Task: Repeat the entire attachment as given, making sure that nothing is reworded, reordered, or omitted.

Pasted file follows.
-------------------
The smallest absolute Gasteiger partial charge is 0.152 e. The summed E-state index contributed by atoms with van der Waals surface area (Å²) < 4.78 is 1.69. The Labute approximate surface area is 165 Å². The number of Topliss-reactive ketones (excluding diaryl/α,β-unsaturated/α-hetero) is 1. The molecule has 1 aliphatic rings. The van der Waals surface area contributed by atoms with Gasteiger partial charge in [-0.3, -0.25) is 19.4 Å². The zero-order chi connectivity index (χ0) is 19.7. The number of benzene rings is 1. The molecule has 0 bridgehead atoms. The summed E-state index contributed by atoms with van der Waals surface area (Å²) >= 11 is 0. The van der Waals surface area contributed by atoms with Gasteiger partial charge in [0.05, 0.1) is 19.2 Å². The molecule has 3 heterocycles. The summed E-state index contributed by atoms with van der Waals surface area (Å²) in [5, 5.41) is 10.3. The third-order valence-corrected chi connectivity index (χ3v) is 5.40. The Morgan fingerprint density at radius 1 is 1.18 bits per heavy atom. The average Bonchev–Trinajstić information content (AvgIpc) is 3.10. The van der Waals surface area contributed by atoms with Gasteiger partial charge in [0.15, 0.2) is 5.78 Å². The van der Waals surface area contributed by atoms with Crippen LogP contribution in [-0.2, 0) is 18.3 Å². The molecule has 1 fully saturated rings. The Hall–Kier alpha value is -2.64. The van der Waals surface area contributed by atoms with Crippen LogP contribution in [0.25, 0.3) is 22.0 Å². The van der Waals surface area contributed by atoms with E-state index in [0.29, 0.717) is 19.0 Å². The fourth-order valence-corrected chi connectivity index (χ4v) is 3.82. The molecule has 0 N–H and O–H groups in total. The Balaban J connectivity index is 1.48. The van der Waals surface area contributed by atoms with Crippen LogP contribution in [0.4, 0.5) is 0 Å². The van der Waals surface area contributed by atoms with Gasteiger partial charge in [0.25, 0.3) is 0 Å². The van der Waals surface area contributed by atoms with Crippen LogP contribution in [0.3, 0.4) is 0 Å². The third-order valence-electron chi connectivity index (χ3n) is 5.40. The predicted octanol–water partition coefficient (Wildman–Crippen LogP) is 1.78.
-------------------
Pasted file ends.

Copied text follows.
The smallest absolute Gasteiger partial charge is 0.152 e. The summed E-state index contributed by atoms with van der Waals surface area (Å²) < 4.78 is 1.69. The Labute approximate surface area is 165 Å². The number of Topliss-reactive ketones (excluding diaryl/α,β-unsaturated/α-hetero) is 1. The molecule has 1 aliphatic rings. The van der Waals surface area contributed by atoms with Gasteiger partial charge in [-0.3, -0.25) is 19.4 Å². The zero-order chi connectivity index (χ0) is 19.7. The number of benzene rings is 1. The molecule has 0 bridgehead atoms. The summed E-state index contributed by atoms with van der Waals surface area (Å²) >= 11 is 0. The van der Waals surface area contributed by atoms with Gasteiger partial charge in [0.05, 0.1) is 19.2 Å². The molecule has 3 heterocycles. The summed E-state index contributed by atoms with van der Waals surface area (Å²) in [5, 5.41) is 10.3. The third-order valence-corrected chi connectivity index (χ3v) is 5.40. The Morgan fingerprint density at radius 1 is 1.18 bits per heavy atom. The average Bonchev–Trinajstić information content (AvgIpc) is 3.10. The van der Waals surface area contributed by atoms with Gasteiger partial charge in [0.15, 0.2) is 5.78 Å². The van der Waals surface area contributed by atoms with Crippen LogP contribution in [-0.2, 0) is 18.3 Å². The molecule has 1 fully saturated rings. The Hall–Kier alpha value is -2.64. The van der Waals surface area contributed by atoms with Crippen LogP contribution in [0.25, 0.3) is 22.0 Å². The van der Waals surface area contributed by atoms with E-state index in [0.29, 0.717) is 19.0 Å². The fourth-order valence-corrected chi connectivity index (χ4v) is 3.82. The molecule has 0 N–H and O–H groups in total. The Balaban J connectivity index is 1.48. The van der Waals surface area contributed by atoms with Crippen LogP contribution in [0.4, 0.5) is 0 Å². The van der Waals surface area contributed by atoms with Gasteiger partial charge in [0.25, 0.3) is 0 Å². The van der Waals surface area contributed by atoms with Crippen LogP contribution in [0.3, 0.4) is 0 Å². The third-order valence-electron chi connectivity index (χ3n) is 5.40. The predicted octanol–water partition coefficient (Wildman–Crippen LogP) is 1.78.